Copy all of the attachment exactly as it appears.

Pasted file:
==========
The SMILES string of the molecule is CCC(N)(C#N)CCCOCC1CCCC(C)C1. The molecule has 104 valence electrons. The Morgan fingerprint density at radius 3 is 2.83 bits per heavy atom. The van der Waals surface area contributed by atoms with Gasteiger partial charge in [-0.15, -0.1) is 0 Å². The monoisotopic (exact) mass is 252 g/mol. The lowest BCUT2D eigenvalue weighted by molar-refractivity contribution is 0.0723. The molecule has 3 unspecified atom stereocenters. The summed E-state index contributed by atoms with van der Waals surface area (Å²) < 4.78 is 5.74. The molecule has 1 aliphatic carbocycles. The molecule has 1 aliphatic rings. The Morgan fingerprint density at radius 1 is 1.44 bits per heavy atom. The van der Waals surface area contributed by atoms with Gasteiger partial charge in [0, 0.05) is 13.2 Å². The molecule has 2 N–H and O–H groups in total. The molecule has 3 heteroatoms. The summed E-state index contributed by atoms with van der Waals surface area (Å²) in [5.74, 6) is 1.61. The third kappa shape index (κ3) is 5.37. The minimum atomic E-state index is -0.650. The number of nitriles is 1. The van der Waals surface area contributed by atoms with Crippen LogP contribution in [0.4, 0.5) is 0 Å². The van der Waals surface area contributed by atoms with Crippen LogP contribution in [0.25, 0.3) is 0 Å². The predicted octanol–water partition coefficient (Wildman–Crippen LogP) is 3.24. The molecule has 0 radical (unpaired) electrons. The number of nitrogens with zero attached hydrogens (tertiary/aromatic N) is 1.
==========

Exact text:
The SMILES string of the molecule is CCC(N)(C#N)CCCOCC1CCCC(C)C1. The molecule has 104 valence electrons. The Morgan fingerprint density at radius 3 is 2.83 bits per heavy atom. The van der Waals surface area contributed by atoms with Gasteiger partial charge in [-0.15, -0.1) is 0 Å². The monoisotopic (exact) mass is 252 g/mol. The lowest BCUT2D eigenvalue weighted by molar-refractivity contribution is 0.0723. The molecule has 3 unspecified atom stereocenters. The summed E-state index contributed by atoms with van der Waals surface area (Å²) < 4.78 is 5.74. The molecule has 1 aliphatic carbocycles. The molecule has 1 aliphatic rings. The Morgan fingerprint density at radius 1 is 1.44 bits per heavy atom. The van der Waals surface area contributed by atoms with Gasteiger partial charge in [0, 0.05) is 13.2 Å². The molecule has 2 N–H and O–H groups in total. The molecule has 3 heteroatoms. The summed E-state index contributed by atoms with van der Waals surface area (Å²) in [5.74, 6) is 1.61. The third kappa shape index (κ3) is 5.37. The minimum atomic E-state index is -0.650. The number of nitriles is 1. The van der Waals surface area contributed by atoms with Crippen LogP contribution in [0.4, 0.5) is 0 Å². The van der Waals surface area contributed by atoms with Crippen LogP contribution in [0.25, 0.3) is 0 Å². The predicted octanol–water partition coefficient (Wildman–Crippen LogP) is 3.24. The molecule has 0 radical (unpaired) electrons. The number of nitrogens with zero attached hydrogens (tertiary/aromatic N) is 1.